Is Berlin a holiday city? Yes, says Marcus Field, because its new wave of culture and architecture is as fascinating as its history

I'm on a walking tour of Berlin and my breathless guide, an Australian politics student called Andrew, is doing his best to bring history alive. "So Goering phoned up Hitler and told him that the Reichstag was on fire. And the Führer rushed down here with Goebbels in his black Mercedes and immediately made a speech which outlawed the opposition and declared Germany a totalitarian state."

A group of us stand staring at the splendid-looking parliament building, remodelled by Sir Norman Foster and reinstated as the meeting place of the national assembly. All around us shiny new government buildings are being completed. Tourists smile and laugh in the sunshine in front of the Brandenburg Gate. "It's strange," I think, as I look around, "that my grandfather spent five years building bombers whose purpose was to wipe this city off the face of the earth."

Those planes nearly succeeded. Berlin was flattened by bombing during the Second World War and then suffered the ignominy of being divided up between the allies and finally split physically in 1961, when a concrete wall was built around West Berlin, marooning it as an island of capitalism at the heart of the Communist German Democratic Republic. Now the wall has been gone for more than 10 years and the job of turning this extraordinary city into a modern capital has erased many of the scars. In some ways it is an unlikely to place to visit - it is not, as Henry James said of Venice, "a city of exhibition" and has none of the showiness of Paris or Rome. It is difficult and unfamiliar. But it is also a city which rewards your efforts with some very grown-up pleasures.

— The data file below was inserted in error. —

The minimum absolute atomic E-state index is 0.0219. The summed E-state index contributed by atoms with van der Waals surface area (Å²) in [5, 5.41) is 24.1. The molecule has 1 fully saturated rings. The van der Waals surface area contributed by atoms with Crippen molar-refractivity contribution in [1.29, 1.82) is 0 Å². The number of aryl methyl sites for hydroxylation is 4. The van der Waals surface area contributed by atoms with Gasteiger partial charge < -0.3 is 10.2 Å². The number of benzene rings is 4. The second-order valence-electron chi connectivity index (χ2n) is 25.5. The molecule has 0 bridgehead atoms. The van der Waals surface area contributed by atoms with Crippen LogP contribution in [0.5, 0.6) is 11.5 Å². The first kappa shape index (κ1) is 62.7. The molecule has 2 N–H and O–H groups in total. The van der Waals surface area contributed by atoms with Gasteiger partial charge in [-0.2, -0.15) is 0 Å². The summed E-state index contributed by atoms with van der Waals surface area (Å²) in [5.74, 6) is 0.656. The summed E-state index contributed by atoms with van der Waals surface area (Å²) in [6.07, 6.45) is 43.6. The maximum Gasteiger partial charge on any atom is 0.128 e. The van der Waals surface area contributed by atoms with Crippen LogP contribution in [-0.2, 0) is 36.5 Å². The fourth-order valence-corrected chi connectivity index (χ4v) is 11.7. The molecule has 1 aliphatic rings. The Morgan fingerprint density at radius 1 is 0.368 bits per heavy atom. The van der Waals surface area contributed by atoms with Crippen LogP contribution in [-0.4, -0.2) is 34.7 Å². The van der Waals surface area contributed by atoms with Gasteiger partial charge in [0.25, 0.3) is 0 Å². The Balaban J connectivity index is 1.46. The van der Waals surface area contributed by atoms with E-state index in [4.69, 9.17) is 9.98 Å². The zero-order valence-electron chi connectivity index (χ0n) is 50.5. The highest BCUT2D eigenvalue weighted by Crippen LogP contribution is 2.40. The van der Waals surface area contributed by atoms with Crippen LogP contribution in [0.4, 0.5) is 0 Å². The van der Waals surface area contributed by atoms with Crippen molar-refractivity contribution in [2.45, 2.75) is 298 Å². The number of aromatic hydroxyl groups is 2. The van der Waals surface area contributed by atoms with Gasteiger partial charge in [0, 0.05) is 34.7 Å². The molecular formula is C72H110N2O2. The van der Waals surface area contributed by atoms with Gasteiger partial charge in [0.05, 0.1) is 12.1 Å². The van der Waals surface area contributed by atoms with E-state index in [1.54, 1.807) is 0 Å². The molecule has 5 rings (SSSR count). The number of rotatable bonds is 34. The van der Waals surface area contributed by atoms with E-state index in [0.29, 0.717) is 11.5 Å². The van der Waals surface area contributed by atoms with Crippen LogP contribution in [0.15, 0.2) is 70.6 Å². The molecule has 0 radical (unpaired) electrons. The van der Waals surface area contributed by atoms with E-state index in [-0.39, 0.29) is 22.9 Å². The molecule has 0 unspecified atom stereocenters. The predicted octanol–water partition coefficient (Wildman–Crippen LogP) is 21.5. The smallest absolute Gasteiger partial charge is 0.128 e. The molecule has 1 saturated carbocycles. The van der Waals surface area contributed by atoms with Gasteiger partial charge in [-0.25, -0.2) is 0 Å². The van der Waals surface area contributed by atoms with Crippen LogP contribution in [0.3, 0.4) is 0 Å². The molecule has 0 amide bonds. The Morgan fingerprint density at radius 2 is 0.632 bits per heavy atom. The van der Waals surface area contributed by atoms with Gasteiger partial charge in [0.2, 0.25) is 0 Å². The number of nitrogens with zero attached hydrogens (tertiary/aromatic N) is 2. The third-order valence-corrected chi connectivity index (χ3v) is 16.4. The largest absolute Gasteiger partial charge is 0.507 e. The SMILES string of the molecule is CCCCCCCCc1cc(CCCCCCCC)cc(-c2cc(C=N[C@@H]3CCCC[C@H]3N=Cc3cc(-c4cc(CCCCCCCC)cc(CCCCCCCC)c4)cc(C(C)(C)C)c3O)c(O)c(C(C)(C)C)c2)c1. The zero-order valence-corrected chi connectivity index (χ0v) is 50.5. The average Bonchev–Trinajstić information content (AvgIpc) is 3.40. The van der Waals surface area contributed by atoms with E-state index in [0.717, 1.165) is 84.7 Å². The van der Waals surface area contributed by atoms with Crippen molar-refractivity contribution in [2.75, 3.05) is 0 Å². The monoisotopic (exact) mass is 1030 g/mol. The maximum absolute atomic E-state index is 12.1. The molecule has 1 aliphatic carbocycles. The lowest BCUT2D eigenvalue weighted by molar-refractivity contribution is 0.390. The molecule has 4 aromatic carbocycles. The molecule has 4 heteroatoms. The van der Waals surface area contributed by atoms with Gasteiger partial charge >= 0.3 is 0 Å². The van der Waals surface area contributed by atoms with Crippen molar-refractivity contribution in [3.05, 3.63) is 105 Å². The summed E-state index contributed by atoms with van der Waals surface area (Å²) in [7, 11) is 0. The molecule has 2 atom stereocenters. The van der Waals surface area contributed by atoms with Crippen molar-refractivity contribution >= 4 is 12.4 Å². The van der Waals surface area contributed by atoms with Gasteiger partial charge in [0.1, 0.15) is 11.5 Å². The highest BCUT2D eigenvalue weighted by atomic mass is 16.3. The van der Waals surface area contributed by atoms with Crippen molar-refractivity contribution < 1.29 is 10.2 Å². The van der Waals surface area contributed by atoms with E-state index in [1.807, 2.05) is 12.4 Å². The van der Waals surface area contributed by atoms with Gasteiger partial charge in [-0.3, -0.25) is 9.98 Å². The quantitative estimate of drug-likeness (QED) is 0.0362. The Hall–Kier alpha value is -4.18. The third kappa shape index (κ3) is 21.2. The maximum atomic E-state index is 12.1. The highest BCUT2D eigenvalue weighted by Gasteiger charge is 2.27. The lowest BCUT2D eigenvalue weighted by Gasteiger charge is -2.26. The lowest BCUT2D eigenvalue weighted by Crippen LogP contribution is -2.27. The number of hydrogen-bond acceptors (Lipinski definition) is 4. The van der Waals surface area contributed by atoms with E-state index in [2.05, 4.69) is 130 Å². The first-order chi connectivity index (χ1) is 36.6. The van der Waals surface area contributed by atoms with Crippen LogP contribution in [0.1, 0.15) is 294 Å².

So, where to start? Berlin's enormous scale (it is nine times the size of Paris, with a population of 3.4 million) and complex past can make getting to grips with it a daunting task. There are 170 museums, three opera houses, 135 theatres - as well as dozens of excellent restaurants. I decided to plan my weekend to include a city walk, a specific list of artworks to see, a night at the opera and - as a reward for this gruelling schedule - several restaurants and cafés.

I took a Saturday-morning walk, organised by Insider Tour, which promised an introduction to the former East and central part of the city (known as Mitte). Despite his tendency for melodrama, Andrew turns out to be a pretty good guide. "At the beginning of the 20th century," he starts, "the gods asked Berliners: 'Do you want grandeur or do you want history?' And they replied: 'Give us history.'" It's fanciful stuff, but it's not a bad way of explaining why we find ourselves staring at so many places where "x marks the spot" rather than seeing the grand buildings or monuments you might expect.